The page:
A Global Nursing Initiative: An Interdisciplinary, Multicultural Collaboration for Nurse Practitioner Students

Sunday, 8 November 2015: 11:20 AM

Patricia McKiernan Ciarleglio, MSN, MS, BS, RN, FNP
School of Nursing, Sciences, and Health Professions, Regis College, ipswich, MA, USA
Frances McGill, BS (Nsg), RN, MD
Department of Clinical Skills , School of Medicine, St. George's University, Grenada, West Indies, Great River, NY, USA
Shelly Rodrigo, MSc, MPhil, PhD, RN
Department of Public Health and Preventive Medicine, St. George's University School of Medicine, Great River, NY, USA


This paper describes a collaborative program between St. Georges University, Grenada, West Indies and Regis College, Weston, Massachusetts, where faculty from both schools worked to provide an international, interdisciplinary health care experience for nurse practitioner students at Regis College, and for the medical and nursing students in Grenada.

The literature review presented provides a strong rationale for the benefits of this project which relates to the theme of the convention to Serve Locally, Transform Regionally and Lead Globally.

In March 2010, four family nurse practitioner students from Regis College School of Nursing, Sciences and Health Professions (SNSHP), in Weston, Massachusetts, spent a week at St. George’s University (SGU) Grenada, West Indies. The goal was to understand health care in Grenada in order to broaden students’ competency in treating patients from other cultures. Research has shown that nursing students who participate in an international nursing experience reap many benefits, including but not limited to: increased cultural sensitivity, increased self-awareness of one’s own cultural values, and increased self-confidence skills (Smith & Curry, 2011). Working with local health care providers helped students to bridge the gap between diverse international health care systems. As a result of such experiences, the academic, professional and social lives of nursing students have been changed, with an increased appreciation and understanding of poverty, socio-political health issues, and world geography.

The goal of educating the Nurse Practitioner is to develop clinical and professional expertise necessary for comprehensive primary care and specialty practice in a variety of settings. Nurse practitioners must achieve core competencies in management of the patient problems, nurse practitioner-patient interaction, teaching and coaching patients, students and staff, managing and negotiating health systems, ensuring quality of health care practices, and cultural competence. (American Academy of Nurse Practitioners 2013 Position Statement on Nurse Practitioner Curriculum)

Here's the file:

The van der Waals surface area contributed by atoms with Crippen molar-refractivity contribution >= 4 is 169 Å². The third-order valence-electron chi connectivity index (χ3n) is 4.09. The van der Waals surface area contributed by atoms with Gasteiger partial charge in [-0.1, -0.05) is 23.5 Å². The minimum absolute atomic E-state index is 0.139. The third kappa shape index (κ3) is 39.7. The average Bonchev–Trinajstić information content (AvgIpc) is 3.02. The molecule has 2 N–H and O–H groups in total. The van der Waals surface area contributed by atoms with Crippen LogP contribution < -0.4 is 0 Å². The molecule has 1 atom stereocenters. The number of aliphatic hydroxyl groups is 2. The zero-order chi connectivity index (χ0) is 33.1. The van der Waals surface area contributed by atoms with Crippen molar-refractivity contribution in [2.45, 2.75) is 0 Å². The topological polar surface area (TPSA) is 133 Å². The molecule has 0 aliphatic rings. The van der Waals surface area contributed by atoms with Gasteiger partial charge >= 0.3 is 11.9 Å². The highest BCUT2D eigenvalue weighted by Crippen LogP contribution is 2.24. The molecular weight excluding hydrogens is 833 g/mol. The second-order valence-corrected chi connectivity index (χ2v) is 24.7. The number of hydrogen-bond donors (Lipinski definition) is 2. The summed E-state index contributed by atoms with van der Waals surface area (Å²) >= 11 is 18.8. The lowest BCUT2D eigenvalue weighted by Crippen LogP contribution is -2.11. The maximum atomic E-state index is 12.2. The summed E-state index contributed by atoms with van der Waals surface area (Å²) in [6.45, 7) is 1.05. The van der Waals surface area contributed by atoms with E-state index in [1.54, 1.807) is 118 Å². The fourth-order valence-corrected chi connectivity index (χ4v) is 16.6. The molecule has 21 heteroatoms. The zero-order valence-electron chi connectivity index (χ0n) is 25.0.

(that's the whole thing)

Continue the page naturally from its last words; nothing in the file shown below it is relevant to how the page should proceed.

The specific objectives of the Grenada international experience were to engage in a hands-on clinical learning experience, learn challenging decision making and clinical diagnosis with limited options for diagnostic testing, and interact with patients from races and cultures other than the students own. Additionally the students were tasked to learn how culture, lifestyle and diet affect general health in Grenada, to understand how patient education and learning takes place in Grenada, and to participate in the care of the underserved.

Students from Regis College were invited to submit a written application, with a statement of personal and professional goals, for selection to the Grenada experience. There were several criteria for selection of students which included good academic standing at Regis College, personal and professional maturity; capability of adapting to a new culture; a positive attitude during challenging situations; and an interest and /or experience in international learning. Recommendations from faculty at Regis College were helpful in determining some of these criteria.